American Environmental Policy Beyond Gridlock
Edition: 2013 (Enlarged)
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Description: The "golden era" of American environmental lawmaking in the 1960s and 1970ssaw twenty-two pieces of major environmental legislation (including the Clean Air Act, the CleanWater Act, and the Endangered Species Act) passed by bipartisan majorities in Congress and signedinto law by presidents of both parties. But since then partisanship, the dramatic movement ofRepublicans to the right, and political brinksmanship have led to legislative gridlock onenvironmental issues. In this book, Christopher Klyza and David Sousa argue that the longstandinglegislative stalemate at the national level has forced environmental policymaking onto otherpathways.Klyza and Sousa identify and analyze five alternative policy paths,which they illustrate with case studies from 1990 to the present: "appropriationspolitics" in Congress; executive authority; the role of the courts; "next-generation"collaborative experiments; and policymaking at the state and local levels. This updated editionfeatures a new chapter discussing environmental policy developments from 2006 to 2012, includingintensifying partisanship on the environment, the failure of Congress to pass climate legislation,the ramifications of Massachusetts v. EPA, and other Obama administration executive actions (some ofwhich have reversed Bush administration executive actions). Yet, they argue, despite legislativegridlock, the legacy of 1960s and 1970s policies has created an enduring "green state"rooted in statutes, bureaucratic routines, and public expectations.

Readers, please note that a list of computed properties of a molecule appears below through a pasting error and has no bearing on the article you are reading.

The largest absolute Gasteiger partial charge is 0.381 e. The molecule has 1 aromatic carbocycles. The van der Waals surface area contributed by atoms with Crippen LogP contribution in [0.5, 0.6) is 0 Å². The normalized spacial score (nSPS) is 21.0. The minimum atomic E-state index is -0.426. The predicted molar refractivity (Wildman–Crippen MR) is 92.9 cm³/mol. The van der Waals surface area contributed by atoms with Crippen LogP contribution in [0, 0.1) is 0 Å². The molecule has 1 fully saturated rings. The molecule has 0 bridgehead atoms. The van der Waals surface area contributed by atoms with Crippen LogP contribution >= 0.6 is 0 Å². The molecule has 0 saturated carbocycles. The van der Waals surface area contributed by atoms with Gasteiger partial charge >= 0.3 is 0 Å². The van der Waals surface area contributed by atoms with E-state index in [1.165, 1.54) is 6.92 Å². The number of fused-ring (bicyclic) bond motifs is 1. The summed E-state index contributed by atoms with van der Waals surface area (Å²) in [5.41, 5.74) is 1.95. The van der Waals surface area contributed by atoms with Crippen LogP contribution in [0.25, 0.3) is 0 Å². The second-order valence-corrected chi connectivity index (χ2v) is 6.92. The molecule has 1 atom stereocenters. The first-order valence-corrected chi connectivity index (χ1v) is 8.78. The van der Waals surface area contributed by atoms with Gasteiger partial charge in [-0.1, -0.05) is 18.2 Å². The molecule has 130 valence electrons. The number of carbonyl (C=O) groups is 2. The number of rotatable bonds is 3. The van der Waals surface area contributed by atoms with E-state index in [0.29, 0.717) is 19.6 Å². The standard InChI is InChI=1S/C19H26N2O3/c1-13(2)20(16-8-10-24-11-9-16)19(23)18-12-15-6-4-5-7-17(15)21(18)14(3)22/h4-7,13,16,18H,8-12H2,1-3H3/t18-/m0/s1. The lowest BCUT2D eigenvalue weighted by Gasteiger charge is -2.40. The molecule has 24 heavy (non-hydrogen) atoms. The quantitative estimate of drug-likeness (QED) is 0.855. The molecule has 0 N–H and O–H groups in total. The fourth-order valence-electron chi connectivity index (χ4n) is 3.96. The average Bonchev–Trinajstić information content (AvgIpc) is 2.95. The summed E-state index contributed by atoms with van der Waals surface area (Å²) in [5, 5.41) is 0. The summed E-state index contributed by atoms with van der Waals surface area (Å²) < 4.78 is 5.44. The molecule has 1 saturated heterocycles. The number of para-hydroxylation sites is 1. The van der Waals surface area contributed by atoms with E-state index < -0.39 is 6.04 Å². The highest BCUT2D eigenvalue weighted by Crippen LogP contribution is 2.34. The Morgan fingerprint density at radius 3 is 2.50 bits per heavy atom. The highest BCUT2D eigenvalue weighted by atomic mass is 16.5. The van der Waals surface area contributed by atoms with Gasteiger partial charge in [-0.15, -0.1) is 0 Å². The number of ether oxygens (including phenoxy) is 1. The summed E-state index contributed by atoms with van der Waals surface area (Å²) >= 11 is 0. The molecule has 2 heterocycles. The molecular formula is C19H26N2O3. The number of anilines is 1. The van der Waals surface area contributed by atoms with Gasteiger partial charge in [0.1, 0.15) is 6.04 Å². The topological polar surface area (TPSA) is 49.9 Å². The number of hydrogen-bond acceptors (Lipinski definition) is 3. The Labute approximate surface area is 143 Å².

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All the information you need in one place! Each Study Brief is a summary of one specific subject; facts, figures, and explanations to help you learn faster.
List price: $38.00
Copyright year: 2013
Publisher: MIT Press
Publication date: 8/30/2013
Size: 6.00" wide x 9.00" long x 1.00" tall
|Preface to the First Edition|
|Preface to the Updated and Expanded Edition|
|Environmental Policy Beyond Gridlock|
|Creating the Current Institutional Landscape of Environmental Policymaking|
|Regulatory Reform, Reconciliation, and Rough Riders: Environmental Policymaking in Congress|
|National Monuments, Roadless Forests, and Aging Electric Utilities: Executive Policymaking through Statutory Discretion and Rulemaking|
|From "Who Has Standing?" to "Who Is Left Standing?": The Courts and Environmental Policymaking in the Era of Gridlock|
|The Collaborative Pathway in Environmental Policymaking|
|The States and Environmental Policy: Junior Partner, Next Generation Innovator, Passionate Advocate, or All of the Above?|
|Gridlock, Green Drift, and the Future of Environmental Politics|
|The More Things Change, the More They Stay the Same|